Such issues suggest that the most appropriate answer to this problem is a new term entirely.
What About My Sibling?
Well, this one is fairly easy. Sibling is itself a gender-neutral term. You can also opt for the shortened version: sib. There are also queer forms for sister (sibster) or brother (sibter), but there are not gender-neutral. The answer here seems to be quite clear and straightforward.
Again, parent is neutral in and of itself. Per or par are popular short versions of parent. There are several queer combinations of words like “mommy, daddy, mummy, etc.”. Examples of these are muddy, moddy, maddy, or dommy. We again need to mention here that combinations are not really appropriate if we want to go fully neutral. Concepts like “mother and father” still suggest binary genders the same way that “female and male” do.
There are also other queer suggestions: zaza, baba, nini, bibi, and zither. These are based on a word like “mama or father”. While these are fairly acceptable, you will notice that some of them are the same as the suggestions for aunt/uncle, which, as you can imagine, will cause confusion in the long run.
The final suggestions are based on Old English. Cennend or the shorter word, Cen, are neutral words meaning parent.
This question has some answers that are acceptable and seem helpful, but again part of the answer is problematic for several reasons.
My Siblings’ Children?
The most popular suggestions are nibling and chibling. While these are combination words of neutral terms, there are some people who do not like them. Regardless, they seem to be fairly appropriate nonetheless.
Other queer and neutral suggested alternatives for “nieces and nephews” are Nephiece, Niecew, Sibkid, or Nieph. Needless to say, these are difficult to pronounce and can cause confusion. Especially in the context of a small child.
This answer can pose no small amount of confusion and is difficult to quantify because the options seem unnecessarily difficult to pronounce. Perhaps a better answer here would involve creation of new terms as well.
My Very Own Children!
When you are a parent of children that comes out as trans you might also be looking for non-binary terms for your children. Common and basic suggestions that you have definitely heard before are child, offspring, or kid. Alternatively, you can turn to a slang word like sprog or age-related terms such as: oldest or youngest.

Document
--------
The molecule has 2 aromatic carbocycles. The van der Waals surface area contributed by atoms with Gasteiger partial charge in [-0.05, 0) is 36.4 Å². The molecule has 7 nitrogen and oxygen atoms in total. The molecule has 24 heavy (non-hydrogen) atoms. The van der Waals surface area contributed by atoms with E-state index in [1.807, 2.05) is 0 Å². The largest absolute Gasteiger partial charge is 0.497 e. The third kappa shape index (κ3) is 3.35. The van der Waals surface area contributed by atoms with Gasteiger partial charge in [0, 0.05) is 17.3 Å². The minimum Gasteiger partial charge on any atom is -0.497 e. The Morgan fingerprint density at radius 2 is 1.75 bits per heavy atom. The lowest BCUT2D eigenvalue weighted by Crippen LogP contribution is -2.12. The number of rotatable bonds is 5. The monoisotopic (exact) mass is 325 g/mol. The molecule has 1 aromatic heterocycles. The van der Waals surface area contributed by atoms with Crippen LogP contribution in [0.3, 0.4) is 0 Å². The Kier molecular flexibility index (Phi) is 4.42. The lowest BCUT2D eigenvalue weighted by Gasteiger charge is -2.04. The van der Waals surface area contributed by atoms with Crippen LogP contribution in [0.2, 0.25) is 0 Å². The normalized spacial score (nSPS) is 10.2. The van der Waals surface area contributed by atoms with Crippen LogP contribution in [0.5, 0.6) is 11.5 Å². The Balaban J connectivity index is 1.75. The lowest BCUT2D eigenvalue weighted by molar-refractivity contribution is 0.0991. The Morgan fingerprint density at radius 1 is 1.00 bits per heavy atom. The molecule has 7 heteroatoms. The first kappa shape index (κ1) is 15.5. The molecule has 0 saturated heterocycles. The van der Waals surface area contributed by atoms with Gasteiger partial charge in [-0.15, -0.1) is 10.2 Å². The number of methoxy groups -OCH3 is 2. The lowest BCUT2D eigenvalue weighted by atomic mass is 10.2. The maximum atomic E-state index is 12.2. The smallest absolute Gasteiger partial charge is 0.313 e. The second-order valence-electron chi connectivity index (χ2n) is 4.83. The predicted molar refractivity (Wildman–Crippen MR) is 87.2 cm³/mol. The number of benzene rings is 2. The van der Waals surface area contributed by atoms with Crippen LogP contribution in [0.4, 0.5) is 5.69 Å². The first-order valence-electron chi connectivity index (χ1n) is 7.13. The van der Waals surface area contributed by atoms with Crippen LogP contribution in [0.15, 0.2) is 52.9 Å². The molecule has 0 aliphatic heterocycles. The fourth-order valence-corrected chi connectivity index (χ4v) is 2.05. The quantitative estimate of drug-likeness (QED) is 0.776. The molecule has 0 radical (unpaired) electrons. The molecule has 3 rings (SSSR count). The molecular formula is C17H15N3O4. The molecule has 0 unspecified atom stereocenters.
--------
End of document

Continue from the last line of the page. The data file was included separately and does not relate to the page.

This answer is clear and quite satisfactory, as is the next one. No real problems are posted by these options.
Neutrality for a Grandparent
While “grandparent/s” is neutral, there are masculine and feminine versions: “grandma, grandpa, grandmother, grandfather, etc.”. A common combination word is grandy, where queer versions again feature things like nini and bibi, which repeat a few times on this list.
If the terms keep repeating as they are, it is extremely likely that different people will get them confused. This is a problem that new terminology will address.
This option has basic gender-neutral versions that are commonly used: grandkid or grandchild. Both of these are existing words, and people have little trouble talking about someone with these words, even if they are conservative and might not understand the concept of being trans.
Are There Alternatives For Spouse?
The most gendered words for one’s spouse are “husband (male) and wife (female). But in this category, that are several well-recognized neutral options that are readily used by society. Even more so than words like sibling.
Things like a spouse, significant other (S.O.), or partner, or even things like the other half or soul mate are commonly used and are all neutral. Other options are related to pet names, like sweetheart, for example, and these are less clear but should still be recognizable in general conversation to describe someone who you love in a romantic context.
What About A Title?
We have looked at different neutral words for so many concepts here. From “uncle” to “niece” and all things in-between. The last category that we will discuss in this article is titles. These are things not often heard in casual conversation anymore and are usually reserved for formal contexts that require a certain level of respect and general neutrality.
The standard Mrs, Ms, or Mr usually indicates gender and marital status of a woman. It thus quickly becomes apparent that this idea is outdated. Neutral options such as Dr are described as a specialized person who has a specific qualification or career.
The most widely used queer version of a title is Mx. The X opposes gender identification and makes an important point without requiring drastic change. Other versions are M, Msr, Mq, or Ind. Some of these will likely confuse and result in some strange questions that you need to answer. The problem that we post here is simply related to variety.
For the purpose of titles, having too large a variety can be confusing. The suggested solution might just be to agree on one version and go from there.